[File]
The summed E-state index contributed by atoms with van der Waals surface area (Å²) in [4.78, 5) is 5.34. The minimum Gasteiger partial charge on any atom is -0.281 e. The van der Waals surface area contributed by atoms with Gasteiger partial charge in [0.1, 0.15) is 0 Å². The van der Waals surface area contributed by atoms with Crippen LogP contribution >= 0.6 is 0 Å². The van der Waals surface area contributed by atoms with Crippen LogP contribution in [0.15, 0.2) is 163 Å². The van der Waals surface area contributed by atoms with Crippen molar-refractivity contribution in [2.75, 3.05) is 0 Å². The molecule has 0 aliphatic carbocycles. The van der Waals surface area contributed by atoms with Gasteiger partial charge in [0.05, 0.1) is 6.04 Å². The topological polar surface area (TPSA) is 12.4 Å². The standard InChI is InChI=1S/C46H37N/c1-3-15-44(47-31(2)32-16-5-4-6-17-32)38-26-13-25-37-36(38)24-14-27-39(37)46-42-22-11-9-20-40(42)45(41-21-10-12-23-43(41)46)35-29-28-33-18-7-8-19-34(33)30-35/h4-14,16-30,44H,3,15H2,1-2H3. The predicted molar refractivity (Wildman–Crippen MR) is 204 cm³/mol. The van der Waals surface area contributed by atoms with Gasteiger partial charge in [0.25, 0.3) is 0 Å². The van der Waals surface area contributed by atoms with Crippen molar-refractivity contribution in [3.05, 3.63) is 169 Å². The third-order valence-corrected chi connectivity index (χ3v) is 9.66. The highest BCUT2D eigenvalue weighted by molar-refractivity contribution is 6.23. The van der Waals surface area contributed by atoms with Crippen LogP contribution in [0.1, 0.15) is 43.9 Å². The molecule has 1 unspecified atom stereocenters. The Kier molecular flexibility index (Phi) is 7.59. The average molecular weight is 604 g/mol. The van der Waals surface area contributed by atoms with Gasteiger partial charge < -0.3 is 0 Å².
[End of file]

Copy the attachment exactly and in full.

The summed E-state index contributed by atoms with van der Waals surface area (Å²) in [4.78, 5) is 5.34. The minimum Gasteiger partial charge on any atom is -0.281 e. The van der Waals surface area contributed by atoms with Gasteiger partial charge in [0.1, 0.15) is 0 Å². The van der Waals surface area contributed by atoms with Crippen LogP contribution >= 0.6 is 0 Å². The van der Waals surface area contributed by atoms with Crippen LogP contribution in [0.15, 0.2) is 163 Å². The van der Waals surface area contributed by atoms with Crippen molar-refractivity contribution in [2.75, 3.05) is 0 Å². The molecule has 0 aliphatic carbocycles. The van der Waals surface area contributed by atoms with Gasteiger partial charge in [0.05, 0.1) is 6.04 Å². The topological polar surface area (TPSA) is 12.4 Å². The standard InChI is InChI=1S/C46H37N/c1-3-15-44(47-31(2)32-16-5-4-6-17-32)38-26-13-25-37-36(38)24-14-27-39(37)46-42-22-11-9-20-40(42)45(41-21-10-12-23-43(41)46)35-29-28-33-18-7-8-19-34(33)30-35/h4-14,16-30,44H,3,15H2,1-2H3. The predicted molar refractivity (Wildman–Crippen MR) is 204 cm³/mol. The van der Waals surface area contributed by atoms with Gasteiger partial charge in [0.25, 0.3) is 0 Å². The van der Waals surface area contributed by atoms with Crippen molar-refractivity contribution in [3.05, 3.63) is 169 Å². The third-order valence-corrected chi connectivity index (χ3v) is 9.66. The highest BCUT2D eigenvalue weighted by molar-refractivity contribution is 6.23. The van der Waals surface area contributed by atoms with Crippen LogP contribution in [0.1, 0.15) is 43.9 Å². The molecule has 1 unspecified atom stereocenters. The Kier molecular flexibility index (Phi) is 7.59. The average molecular weight is 604 g/mol. The van der Waals surface area contributed by atoms with Gasteiger partial charge < -0.3 is 0 Å².